"Gentleman spoke to me?" he inquired, blandly.

The gentleman had not spoken, but had made a series of gasps and grunts, expressive of extreme impatience and eagerness.

"That's a poor specimen," he cried now, eying the shell greedily, "a very poor specimen! What do you expect to get for it, hey?"

"A perfect specimen!" replied the Skipper, calmly. "The gentleman has but to look at it closer"—and he held it nearer to the greedy corkscrew eyes—"to see that it is a rare specimen, more perfect than often seen in museums. I brought up this shell myself, with care choosing it; its price is five dollars."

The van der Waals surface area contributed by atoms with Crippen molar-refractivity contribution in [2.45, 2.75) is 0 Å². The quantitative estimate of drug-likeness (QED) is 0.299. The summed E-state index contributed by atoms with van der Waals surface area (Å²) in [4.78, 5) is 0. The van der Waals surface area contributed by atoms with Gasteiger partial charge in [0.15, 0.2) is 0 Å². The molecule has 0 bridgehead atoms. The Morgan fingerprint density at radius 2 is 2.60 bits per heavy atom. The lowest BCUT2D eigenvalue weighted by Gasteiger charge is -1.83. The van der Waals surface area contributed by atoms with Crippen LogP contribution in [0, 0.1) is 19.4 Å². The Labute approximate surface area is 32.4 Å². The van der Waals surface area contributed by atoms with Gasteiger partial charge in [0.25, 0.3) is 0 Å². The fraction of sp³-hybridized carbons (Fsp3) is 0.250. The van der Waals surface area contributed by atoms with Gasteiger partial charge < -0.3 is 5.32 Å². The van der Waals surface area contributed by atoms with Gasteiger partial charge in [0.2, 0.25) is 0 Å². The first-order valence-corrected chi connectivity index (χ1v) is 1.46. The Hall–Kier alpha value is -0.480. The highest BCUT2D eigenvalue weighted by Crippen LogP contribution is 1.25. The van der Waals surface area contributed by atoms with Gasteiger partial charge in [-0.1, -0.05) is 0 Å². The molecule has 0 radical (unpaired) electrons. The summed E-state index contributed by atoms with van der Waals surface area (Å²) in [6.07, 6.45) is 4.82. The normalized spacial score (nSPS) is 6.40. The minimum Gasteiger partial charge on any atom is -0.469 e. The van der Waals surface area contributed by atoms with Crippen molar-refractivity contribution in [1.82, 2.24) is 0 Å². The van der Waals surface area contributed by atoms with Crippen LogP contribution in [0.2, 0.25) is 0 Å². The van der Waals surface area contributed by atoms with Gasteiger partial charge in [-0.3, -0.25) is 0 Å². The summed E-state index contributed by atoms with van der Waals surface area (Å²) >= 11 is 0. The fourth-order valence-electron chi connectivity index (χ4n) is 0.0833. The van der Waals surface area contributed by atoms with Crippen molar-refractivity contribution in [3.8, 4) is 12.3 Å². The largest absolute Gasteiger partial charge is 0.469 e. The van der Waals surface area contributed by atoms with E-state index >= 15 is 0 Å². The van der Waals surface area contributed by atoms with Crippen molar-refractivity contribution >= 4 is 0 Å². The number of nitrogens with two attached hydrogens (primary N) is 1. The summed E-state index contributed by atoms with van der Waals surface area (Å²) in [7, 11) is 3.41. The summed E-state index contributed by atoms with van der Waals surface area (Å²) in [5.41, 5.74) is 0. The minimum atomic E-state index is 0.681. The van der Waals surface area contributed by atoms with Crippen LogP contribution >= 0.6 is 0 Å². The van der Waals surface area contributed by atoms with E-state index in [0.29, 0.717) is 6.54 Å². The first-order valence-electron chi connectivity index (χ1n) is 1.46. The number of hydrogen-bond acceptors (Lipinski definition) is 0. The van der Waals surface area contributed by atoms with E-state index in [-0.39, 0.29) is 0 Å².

Mr. Endymion Scraper gave a scream, which he tried to turn into a disdainful chuckle.

"Five cents would be nearer it!" he cried, angrily. "Think we're all fools down here, hey? Go 'long with your five dollars."

"No, Senor, not all fools!" said the Skipper. "Many varieties among men, as among shells. I am in no haste to sell the Voluta Musica. It has its price, as gentleman knows by his catalogue. Here is a razor-shell; perhaps the gentleman like that. Shave yourself or other people with this!"

"I want to know!" interposed Mrs. Isaac Cutter, leaning forward eagerly, spectacles on nose. "Can folks really shave with those, sir? They do look sharp, now, don't they? What might you ask for a pair?"